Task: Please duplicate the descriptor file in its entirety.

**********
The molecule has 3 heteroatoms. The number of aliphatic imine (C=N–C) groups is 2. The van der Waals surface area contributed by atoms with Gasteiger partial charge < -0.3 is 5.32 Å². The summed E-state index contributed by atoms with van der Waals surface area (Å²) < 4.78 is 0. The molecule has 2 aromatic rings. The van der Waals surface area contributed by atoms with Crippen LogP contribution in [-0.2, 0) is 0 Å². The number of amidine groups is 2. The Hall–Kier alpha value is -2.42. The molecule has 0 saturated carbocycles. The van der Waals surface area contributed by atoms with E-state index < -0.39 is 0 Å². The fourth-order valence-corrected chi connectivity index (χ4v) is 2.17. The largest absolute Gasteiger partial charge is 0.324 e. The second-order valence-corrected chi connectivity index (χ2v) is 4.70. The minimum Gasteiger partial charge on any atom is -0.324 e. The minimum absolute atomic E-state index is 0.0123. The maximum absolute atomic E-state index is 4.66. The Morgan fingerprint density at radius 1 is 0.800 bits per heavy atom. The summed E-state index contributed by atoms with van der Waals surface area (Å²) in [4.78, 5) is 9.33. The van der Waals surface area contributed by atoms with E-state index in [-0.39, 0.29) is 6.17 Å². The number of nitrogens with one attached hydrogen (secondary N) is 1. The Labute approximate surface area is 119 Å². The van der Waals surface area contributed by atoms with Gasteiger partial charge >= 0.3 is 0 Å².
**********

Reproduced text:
The molecule has 3 heteroatoms. The number of aliphatic imine (C=N–C) groups is 2. The van der Waals surface area contributed by atoms with Gasteiger partial charge < -0.3 is 5.32 Å². The summed E-state index contributed by atoms with van der Waals surface area (Å²) < 4.78 is 0. The molecule has 2 aromatic rings. The van der Waals surface area contributed by atoms with Crippen LogP contribution in [-0.2, 0) is 0 Å². The number of amidine groups is 2. The Hall–Kier alpha value is -2.42. The molecule has 0 saturated carbocycles. The van der Waals surface area contributed by atoms with E-state index < -0.39 is 0 Å². The fourth-order valence-corrected chi connectivity index (χ4v) is 2.17. The largest absolute Gasteiger partial charge is 0.324 e. The second-order valence-corrected chi connectivity index (χ2v) is 4.70. The minimum Gasteiger partial charge on any atom is -0.324 e. The minimum absolute atomic E-state index is 0.0123. The maximum absolute atomic E-state index is 4.66. The Morgan fingerprint density at radius 1 is 0.800 bits per heavy atom. The summed E-state index contributed by atoms with van der Waals surface area (Å²) in [4.78, 5) is 9.33. The van der Waals surface area contributed by atoms with E-state index in [-0.39, 0.29) is 6.17 Å². The number of nitrogens with one attached hydrogen (secondary N) is 1. The Labute approximate surface area is 119 Å². The van der Waals surface area contributed by atoms with Gasteiger partial charge >= 0.3 is 0 Å².